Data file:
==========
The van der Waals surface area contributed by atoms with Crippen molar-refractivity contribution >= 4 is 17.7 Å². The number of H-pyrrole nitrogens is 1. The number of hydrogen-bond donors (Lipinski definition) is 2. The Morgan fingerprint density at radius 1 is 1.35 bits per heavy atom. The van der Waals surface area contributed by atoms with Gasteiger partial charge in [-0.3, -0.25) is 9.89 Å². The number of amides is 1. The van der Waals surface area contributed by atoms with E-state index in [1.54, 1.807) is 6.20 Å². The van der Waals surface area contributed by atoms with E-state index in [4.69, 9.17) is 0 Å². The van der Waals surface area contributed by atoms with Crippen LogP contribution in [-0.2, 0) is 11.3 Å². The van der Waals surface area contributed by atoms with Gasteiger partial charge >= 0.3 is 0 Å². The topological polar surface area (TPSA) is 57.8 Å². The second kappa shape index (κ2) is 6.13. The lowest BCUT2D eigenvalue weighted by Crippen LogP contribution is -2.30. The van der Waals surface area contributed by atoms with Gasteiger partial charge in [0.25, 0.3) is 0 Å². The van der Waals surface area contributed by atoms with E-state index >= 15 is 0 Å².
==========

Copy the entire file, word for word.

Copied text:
The van der Waals surface area contributed by atoms with Crippen molar-refractivity contribution >= 4 is 17.7 Å². The number of H-pyrrole nitrogens is 1. The number of hydrogen-bond donors (Lipinski definition) is 2. The Morgan fingerprint density at radius 1 is 1.35 bits per heavy atom. The van der Waals surface area contributed by atoms with Gasteiger partial charge in [-0.3, -0.25) is 9.89 Å². The number of amides is 1. The van der Waals surface area contributed by atoms with E-state index in [1.54, 1.807) is 6.20 Å². The van der Waals surface area contributed by atoms with E-state index in [4.69, 9.17) is 0 Å². The van der Waals surface area contributed by atoms with Crippen LogP contribution in [-0.2, 0) is 11.3 Å². The van der Waals surface area contributed by atoms with Gasteiger partial charge >= 0.3 is 0 Å². The topological polar surface area (TPSA) is 57.8 Å². The second kappa shape index (κ2) is 6.13. The lowest BCUT2D eigenvalue weighted by Crippen LogP contribution is -2.30. The van der Waals surface area contributed by atoms with Gasteiger partial charge in [0.25, 0.3) is 0 Å². The van der Waals surface area contributed by atoms with E-state index >= 15 is 0 Å².